Short stories that end in suicide of main character
February 24, 2014 12:52 PM   Subscribe

Do you know of any good short stories that end in the suicide of the main character? I'm interested in knowing how the writer of such a story designed the character arc.
posted by storybored to Writing & Language (23 answers total) 20 users marked this as a favorite
"A Perfect Day for Bananafish," J.D. Salinger
"Good Old Neon," David Foster Wallace (though the narrative structure doesn't quite match your criteria, I think it's close enough to qualify)
posted by FrauMaschine at 12:56 PM on February 24, 2014 [3 favorites]

"Paul's Case" by Willa Cather. This link to the story is even part of a critical literary study of the work, which will help your specific interest.
posted by EmpressCallipygos at 1:02 PM on February 24, 2014 [4 favorites]

I am The Doorway in King's Night Shift
posted by sanka at 1:08 PM on February 24, 2014

I just listened to one (spoiler): Escape Pod's recording of "Into the Breach" by Malon Edwards.
posted by straw at 1:11 PM on February 24, 2014

Mild niggling clarification that "All That You Love Will Be Carried Away" is about a possible suicide. It's actually an open question as to whether the main character goes ahead with it or not, as the story ends while he's still trying to decide. But for your purposes it may indeed still work.
posted by EmpressCallipygos at 1:13 PM on February 24, 2014

The Awakening by Kate Chopin.
posted by erst at 1:16 PM on February 24, 2014 [6 favorites]

The Judgment by Franz Kafka.

And another from Mr. King: Weeds, which was reinterpreted for film as "The Lonesome Death of Jordy Verrill" in Creepshow.
posted by divined by radio at 1:20 PM on February 24, 2014

The first chapter of The Virgin Suicides originally appeared on its own in The Paris Review. I don't have it here with me to double-check, but I believe that that chapter (which opened with Cecilia's first, unsuccessful attempt) concluded with her suicide.
posted by sophieblue at 1:29 PM on February 24, 2014 [2 favorites]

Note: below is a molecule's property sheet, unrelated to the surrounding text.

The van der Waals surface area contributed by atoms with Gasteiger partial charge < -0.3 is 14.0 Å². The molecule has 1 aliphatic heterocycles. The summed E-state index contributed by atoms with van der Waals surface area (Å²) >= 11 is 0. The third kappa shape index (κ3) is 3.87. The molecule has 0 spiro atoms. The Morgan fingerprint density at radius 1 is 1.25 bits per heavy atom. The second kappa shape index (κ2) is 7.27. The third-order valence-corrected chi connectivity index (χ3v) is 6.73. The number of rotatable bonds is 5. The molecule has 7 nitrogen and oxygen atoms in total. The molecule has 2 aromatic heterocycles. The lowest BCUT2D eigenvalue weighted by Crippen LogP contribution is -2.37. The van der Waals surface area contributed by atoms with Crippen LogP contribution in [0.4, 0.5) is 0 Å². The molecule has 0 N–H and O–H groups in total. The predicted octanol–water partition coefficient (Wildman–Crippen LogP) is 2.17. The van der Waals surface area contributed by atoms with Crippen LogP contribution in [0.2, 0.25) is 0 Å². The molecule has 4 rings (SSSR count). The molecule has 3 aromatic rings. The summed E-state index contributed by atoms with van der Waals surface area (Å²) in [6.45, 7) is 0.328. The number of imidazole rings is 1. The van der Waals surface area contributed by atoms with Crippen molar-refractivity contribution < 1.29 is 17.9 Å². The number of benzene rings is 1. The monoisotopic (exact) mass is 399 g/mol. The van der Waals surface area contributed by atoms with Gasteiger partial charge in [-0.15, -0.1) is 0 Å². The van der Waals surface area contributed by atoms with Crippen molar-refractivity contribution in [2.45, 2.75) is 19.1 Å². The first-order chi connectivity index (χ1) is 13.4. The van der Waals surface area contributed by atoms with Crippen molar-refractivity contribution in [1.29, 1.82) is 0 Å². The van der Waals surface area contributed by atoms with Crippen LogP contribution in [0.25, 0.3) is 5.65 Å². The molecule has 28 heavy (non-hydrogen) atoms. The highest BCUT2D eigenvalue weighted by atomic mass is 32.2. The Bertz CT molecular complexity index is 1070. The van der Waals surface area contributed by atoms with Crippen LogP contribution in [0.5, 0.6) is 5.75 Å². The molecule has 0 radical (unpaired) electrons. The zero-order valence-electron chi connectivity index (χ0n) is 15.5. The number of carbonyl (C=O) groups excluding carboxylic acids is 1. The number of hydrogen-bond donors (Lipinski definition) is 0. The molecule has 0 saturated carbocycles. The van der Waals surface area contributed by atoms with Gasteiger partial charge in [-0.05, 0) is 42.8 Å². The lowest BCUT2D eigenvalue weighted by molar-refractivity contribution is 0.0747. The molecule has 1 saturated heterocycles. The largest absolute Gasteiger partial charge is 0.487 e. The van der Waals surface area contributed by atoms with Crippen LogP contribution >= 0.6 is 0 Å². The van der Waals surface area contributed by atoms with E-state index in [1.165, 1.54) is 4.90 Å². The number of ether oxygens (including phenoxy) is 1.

escape from spiderhead.
posted by rr at 1:37 PM on February 24, 2014

George Bland, the tragic hero in W. Somerset Maugham’s short story The Alien Corn, studies piano for two years in Munich and, after returning to London, plays for Lea Markart, “the greatest women pianist in Europe.” The narrator gives his impression of George’s playing, “I felt that he missed what to me is the peculiar charm of Chopin…and again I had the vague sensation, so slight that it almost escaped me, that the two hands did not quite synchronize.” Asked whether she thought that George could become a concert pianist, Lea Markart answers, “not in a thousand years.” George shoots himself.
posted by Namlit at 2:02 PM on February 24, 2014

"Bullet in the Brain" by Tobias Wolff involves a sort of indirect suicide, similar to suicide-by-cop - beautifully crafted storyline.
posted by mmiddle at 2:30 PM on February 24, 2014

This may be a spoiler but Michael Shea's "The Autopsy" is a fantastic and frightening short story. It meets your criteria, though perhaps not in the most expected way.
posted by partly squamous and partly rugose at 3:07 PM on February 24, 2014

Kafka's "In the Penal Colony", and, necessarily - though it may run a little longer than a short story as such - Goethe's The Sorrows of Young Werther.
posted by iNeas at 3:24 PM on February 24, 2014

Thomas Mann's "Little Herr Friedemann."
posted by steinsaltz at 3:34 PM on February 24, 2014 [1 favorite]

Wingstroke by Vladimir Nabakov. It's a wonderfully weird and inventive story.
posted by Balna Watya at 4:01 PM on February 24, 2014

"The Only Neat Thing to Do" by James Tiptree Jr.

She followed that arc herself.
posted by Dmenet at 4:04 PM on February 24, 2014

All the Myriad Ways by Larry Niven: after parallel universes are discovered, people realize that all the possible outcomes of all decisions exist simultaneously, and start killing themselves, because it just makes no difference anymore. The story has 10 different endings, in one of them the detective who has been investigating the suicides kills himself too.
posted by Tom-B at 4:25 PM on February 24, 2014

While Richard Cory is more of a poem, it was the first thing that jumped to mind when I read your question.
posted by helloimjohnnycash at 6:28 PM on February 24, 2014

The Furnished Room by O. Henry is what popped into my mind.
posted by Aquinas at 10:30 PM on February 24, 2014

Night Games by Arthur Schnitzler.

It's an immensely tightly written narrative. Keywords would be: 'gambling' and 'honor'.
posted by bertran at 11:18 PM on February 24, 2014

Two masters of the genre: Guy de Maupassant's A Coward and The Child; Chekhov's Volodya.
posted by Marauding Ennui at 3:38 AM on February 25, 2014

To Room 19 by the incomparable Doris Lessing. The link is to a .pdf version of the story.
posted by Ladysin at 10:09 PM on February 25, 2014

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